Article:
In this classic best seller, Liza Dalby, the first non-Japanese ever to have trained as a geisha, offers an insider's look at the exclusive world of female companions to the Japanese male elite. A new preface examines how geisha have been profoundly affected by the changes of the past quarter century yet--especially in Kyoto--have managed to take advantage of modern developments to maintain their social position with flair.

Autobiography of a Geisha by Sayo Masuda [May 25, 2005]

Sayo Masuda has written the first full-length autobiography of a former hot-springs-resort geisha. Masuda was sent to work as a nursemaid at the age of six and then was sold to a geisha house at the age of twelve. In keeping with tradition, she first worked as a servant while training in the arts of dance, song, shamisen, and drum. In 1940, aged sixteen, she made her debut as a geisha. ... Masuda also tells of her life after leaving the geisha house, painting a vivid panorama of the grinding poverty of the rural poor in wartime Japan. As she eked out an existence on the margins of Japanese society, earning money in odd jobs and hard labor -- even falling in with Korean gangsters -- Masuda experienced first hand the anguish and the fortitude of prostitutes, gangster mistresses, black-market traders, and abandoned mothers struggling to survive in postwar Japan.

A Geisha's Journey: My Life As a Kyoto Apprentice by Komomo [May 1, 2008]

This is the story of a contemporary Japanese teenager who, in a search for an identity, became fascinated with the world of geisha, and discovered in herself the will and the commitment to embark on the many years of apprenticeship necessary to become one. It is also the story of a young Japanese photographer who grew up overseas, and who also was captivated by the traditional lives of these women who choose to dedicate themselves to their art. He began following and documenting the life of teenager Komomo as she studied and grew into her role. Naoyuki Oginos photographs follow Komomos entire journey, from her first tentative visits after finding the geisha house on the internet through her commitment to the hard schedule of an apprentice, learning arts that go back centuries, all the way to the ceremony where she officially became a geiko, as Kyotos geisha are known and beyond.

Geisha by Lesley Downer [June 14, 2011]

Ever since Westerners arrived in Japan, we have been intrigued by geisha. This fascination has spawned a wealth of fictional creations from Madame Butterfly to Arthur Golden's "Memoirs of a Geisha". The reality of the geisha's existence has rarely been described. Contrary to popular opinion, geisha are not prostitutes but literally "arts people". Their accomplishments might include singing, dancing or playing a musical instrument but, above all, they are masters of the art of conversation, soothing worries of highly paid businessmen who can afford their attentions. The real secret history of the geisha is explored here.

The Nightless City: Geisha and Courtesan Life in Old Tokyo by J.E. de Becker [September 19, 2007]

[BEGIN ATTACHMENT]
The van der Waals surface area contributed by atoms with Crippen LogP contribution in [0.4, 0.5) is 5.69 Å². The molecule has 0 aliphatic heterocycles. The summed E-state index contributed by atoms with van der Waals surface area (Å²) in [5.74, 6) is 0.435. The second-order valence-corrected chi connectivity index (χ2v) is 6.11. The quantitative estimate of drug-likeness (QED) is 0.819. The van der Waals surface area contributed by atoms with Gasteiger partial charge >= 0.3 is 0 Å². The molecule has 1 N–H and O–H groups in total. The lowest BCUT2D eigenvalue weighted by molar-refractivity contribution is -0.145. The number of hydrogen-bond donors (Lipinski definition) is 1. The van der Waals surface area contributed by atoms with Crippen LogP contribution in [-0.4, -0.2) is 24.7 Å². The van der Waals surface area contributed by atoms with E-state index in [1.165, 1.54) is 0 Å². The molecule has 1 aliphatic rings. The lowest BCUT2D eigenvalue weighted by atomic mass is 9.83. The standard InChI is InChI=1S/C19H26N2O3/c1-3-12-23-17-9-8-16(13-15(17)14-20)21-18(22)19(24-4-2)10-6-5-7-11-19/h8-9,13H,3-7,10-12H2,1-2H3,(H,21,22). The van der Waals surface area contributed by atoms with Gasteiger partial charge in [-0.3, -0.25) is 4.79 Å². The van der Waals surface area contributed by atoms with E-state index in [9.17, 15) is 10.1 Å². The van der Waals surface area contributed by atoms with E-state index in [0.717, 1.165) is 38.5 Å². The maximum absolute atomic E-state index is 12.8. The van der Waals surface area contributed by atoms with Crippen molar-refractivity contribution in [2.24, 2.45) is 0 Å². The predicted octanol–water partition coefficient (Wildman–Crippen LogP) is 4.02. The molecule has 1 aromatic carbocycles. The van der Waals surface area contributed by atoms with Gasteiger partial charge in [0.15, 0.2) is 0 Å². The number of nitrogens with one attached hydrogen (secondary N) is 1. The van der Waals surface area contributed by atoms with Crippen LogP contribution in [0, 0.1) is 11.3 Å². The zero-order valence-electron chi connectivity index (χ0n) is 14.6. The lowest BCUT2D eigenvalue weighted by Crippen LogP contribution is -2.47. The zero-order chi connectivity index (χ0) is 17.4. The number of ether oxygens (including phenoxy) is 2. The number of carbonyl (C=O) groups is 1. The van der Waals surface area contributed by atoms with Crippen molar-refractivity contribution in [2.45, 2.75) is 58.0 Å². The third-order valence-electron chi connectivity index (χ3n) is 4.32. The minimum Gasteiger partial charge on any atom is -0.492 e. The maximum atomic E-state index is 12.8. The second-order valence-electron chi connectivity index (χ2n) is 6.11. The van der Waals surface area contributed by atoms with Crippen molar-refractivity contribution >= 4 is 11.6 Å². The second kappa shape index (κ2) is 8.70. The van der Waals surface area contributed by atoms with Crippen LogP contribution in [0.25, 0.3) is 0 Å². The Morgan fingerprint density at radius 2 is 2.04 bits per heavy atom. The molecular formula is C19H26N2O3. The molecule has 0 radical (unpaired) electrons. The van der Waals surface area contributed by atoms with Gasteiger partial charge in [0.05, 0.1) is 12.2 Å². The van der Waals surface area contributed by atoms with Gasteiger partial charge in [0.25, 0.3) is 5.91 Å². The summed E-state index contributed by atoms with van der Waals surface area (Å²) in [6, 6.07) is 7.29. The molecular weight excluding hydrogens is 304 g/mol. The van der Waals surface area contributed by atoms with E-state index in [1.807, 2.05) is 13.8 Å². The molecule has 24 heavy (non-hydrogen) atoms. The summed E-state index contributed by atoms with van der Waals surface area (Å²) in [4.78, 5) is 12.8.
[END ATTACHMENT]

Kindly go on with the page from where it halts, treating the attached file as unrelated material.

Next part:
Written over a century ago, this pioneer study was the first to venture behind the teahouse doors of the Yoshiwara quarter, Tokyo's red-light district. It remains unsurpassed as the definitive survey of geisha and courtesan life, with meticulous descriptions of traditional training, dress, social hierarchy, and erotic practices. 49 black-and-white illustrations; 2 maps.

Geisha: Beyond the Painted Smile by the Peabody Essex Museum [September 2004]

Renowned throughout the world as purveyors of beauty, mystery, and allure, geisha have come to represent the epitome of Japanese elegance and chic. The rich 250-year history of these performance artists is vividly presented in this volume, taking the reader behind the mask-like makeup and into the studios where they train and rehearse and into the teahouses where they entertain. Geisha have altered definitions of feminine beauty and identity and are the prevailing icons of Japanese womanhood. Their influence on Japan's decorative arts is documented by their beautiful kimono and hair ornaments and by the musical instruments and fans they use in their performances. Illustrated with woodblock prints and paintings as well as historical and contemporary photographs, this groundbreaking study also explores the dynamic tension between image and reality in the art of these exquisite entertainers. Geisha: Beyond the Painted Smile is a comprehensive presentation of geisha culture from its origins nearly three centuries ago to contemporary Japan

Friday, April 13, 2012

Review: At the Edge of the Abyss: A Concentration Camp Diary, 1943-1944 by David Koker


[A review copy of this book was provided to me by the publisher upon my request.]

David Koker was only 23 years old when he died on route to Dachau in early 1945---just one of almost 6 million Jewish victims of the Holocaust. But his legacy, published in English for the first time as At The Edge of the Abyss: A Concentration Camp Diary, 1943-1944, has lived on. The diary, published by Northwestern University Press, is nothing less than a remarkable and essential read. David Koker was interned, along with his mother, father and younger brother, in the Vught camp in February 1943. He began his diary soon after, and maintained it until February of the next year, when the diary was given to a civilian employee working at Vught, who smuggled it out to a friend of Koker. The diary is not only a well-detailed account of life in the Vught camp, but a testament to Koker's internal struggles as he (and those around him) attempted to come to terms with the growing horror of their situation. Koker was a budding poet and intellectual, and some of the verses he drafted while interned in Vught are included in his diary. Also quoted in the book are several surviving letters and notes that Koker wrote and received while in the camp--letters and notes were often hidden in parcels, such as in loaves of bread.